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Ceanothus fendleri
Ceanothus fendleri
Rhamnaceae (Buckthorn Family)

Montane. Woodlands. Summer.
Bear Creek Trail, June 29, 2010.

Ceanothus fendleri can spread over hundreds of square feet in open areas, as in the photograph above, but it most often grows in small clumps in forested areas, as shown in the photographs below.

Ceanothus fendleri
Ceanothus fendleri
Rhamnaceae (Buckthorn Family)

Montane. Woodlands. Summer.
West Mancos Trail, June 26, 2004.

Tiny puffs of flowers in numerous clumps surmount narrow dark green leaves on this low, spreading, somewhat spiny shrub.  Ceanothus fendleri commonly grows to three feet tall and is almost always wider than tall.  Ceanothus fendleri is fairly common in coniferous montane open woods, and it attracts attention with its numerous bright white flowers.  Where you find one shrub, you almost always will find several.

Linnaeus named this genus in 1753 and in 1849 Asa Gray named this species from a specimen collected near Santa Fe, New Mexico by Augustus Fendler in 1847.  "Ceanothus" is Greek and, according to Weber, refers to a kind of Thistle.  Augustus Fendler was a well-known nineteenth century plant collector. (More biographical information about Fendler.)

Ceanothus fendleri

Ceanothus fendleri

Ceanothus fendleri
Rhamnaceae (Buckthorn Family)

Montane. Woodlands. Summer.
West Mancos Trail, June 26, 2004 and western San Juan National Forest, June 24, 2013.

Numerous minute flowers make up the showy clusters.

Ceanothus fendleri

Ceanothus fendleri

Ceanothus fendleri
Rhamnaceae (Buckthorn Family)

Montane. Woodlands. Summer.
Haviland Lake Trail, June 27, 2005 and western San Juan National Forest, June 24, 2013.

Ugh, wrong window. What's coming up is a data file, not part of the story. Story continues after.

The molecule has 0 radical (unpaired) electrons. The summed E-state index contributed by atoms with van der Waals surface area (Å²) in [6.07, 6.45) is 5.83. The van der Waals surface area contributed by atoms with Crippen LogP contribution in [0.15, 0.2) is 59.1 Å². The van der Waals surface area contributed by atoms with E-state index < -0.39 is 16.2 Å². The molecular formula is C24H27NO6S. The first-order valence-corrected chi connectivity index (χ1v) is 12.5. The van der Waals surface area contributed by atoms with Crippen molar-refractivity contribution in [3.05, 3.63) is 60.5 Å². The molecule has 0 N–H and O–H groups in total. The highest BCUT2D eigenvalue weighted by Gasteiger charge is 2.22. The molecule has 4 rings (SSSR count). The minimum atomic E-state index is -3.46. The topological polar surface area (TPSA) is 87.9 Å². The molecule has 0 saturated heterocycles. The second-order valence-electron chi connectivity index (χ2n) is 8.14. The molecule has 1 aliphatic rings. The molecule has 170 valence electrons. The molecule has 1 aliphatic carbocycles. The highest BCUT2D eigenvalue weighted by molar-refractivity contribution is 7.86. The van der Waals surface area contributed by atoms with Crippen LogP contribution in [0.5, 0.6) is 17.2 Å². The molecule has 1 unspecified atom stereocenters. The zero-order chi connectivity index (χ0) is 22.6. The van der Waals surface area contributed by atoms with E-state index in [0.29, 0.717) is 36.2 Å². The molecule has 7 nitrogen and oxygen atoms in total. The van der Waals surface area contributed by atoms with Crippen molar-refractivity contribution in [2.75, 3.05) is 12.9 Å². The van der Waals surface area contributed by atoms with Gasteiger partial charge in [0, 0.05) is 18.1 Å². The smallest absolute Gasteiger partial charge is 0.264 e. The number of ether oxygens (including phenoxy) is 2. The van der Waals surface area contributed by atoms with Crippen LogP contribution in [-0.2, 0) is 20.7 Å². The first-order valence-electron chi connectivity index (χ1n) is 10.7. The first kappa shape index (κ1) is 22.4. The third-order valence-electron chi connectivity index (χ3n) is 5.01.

Tight star-shaped buds open to exotic flowers.

Ceanothus fendleri
Rhamnaceae (Buckthorn Family)

Montane. Woodlands. Summer.
Haviland Lake Trail, June 27, 2005.

When the star-shaped buds open we see that five triangular-shaped sepals (the bud covers) alternate with five pink stamens (topped with black/green, grooved anthers) and five scoop-shaped petals.

Ceanothus fendleri

Ceanothus fendleri

Ceanothus fendleri
Rhamnaceae (Buckthorn Family)

Montane. Woodlands. Summer.
Fish Creek Trail, August 9, 2005 and Narraguinnep Natural Area, August 11, 2005.

Young Ceanothus fendleri seed capsules are as exotic as its flowers but soon dry and become less eye-catching.

Range map © John Kartesz,
Floristic Synthesis of North America

State Color Key

Species present in state and native
Species present in state and exotic
Species not present in state

County Color Key

Species present and not rare
Species present and rare
Species extirpated (historic)
Species extinct
Species noxious
Species exotic and present
Native species, but adventive in state
Eradicated
Questionable presence

Range map for Ceanothus fendleri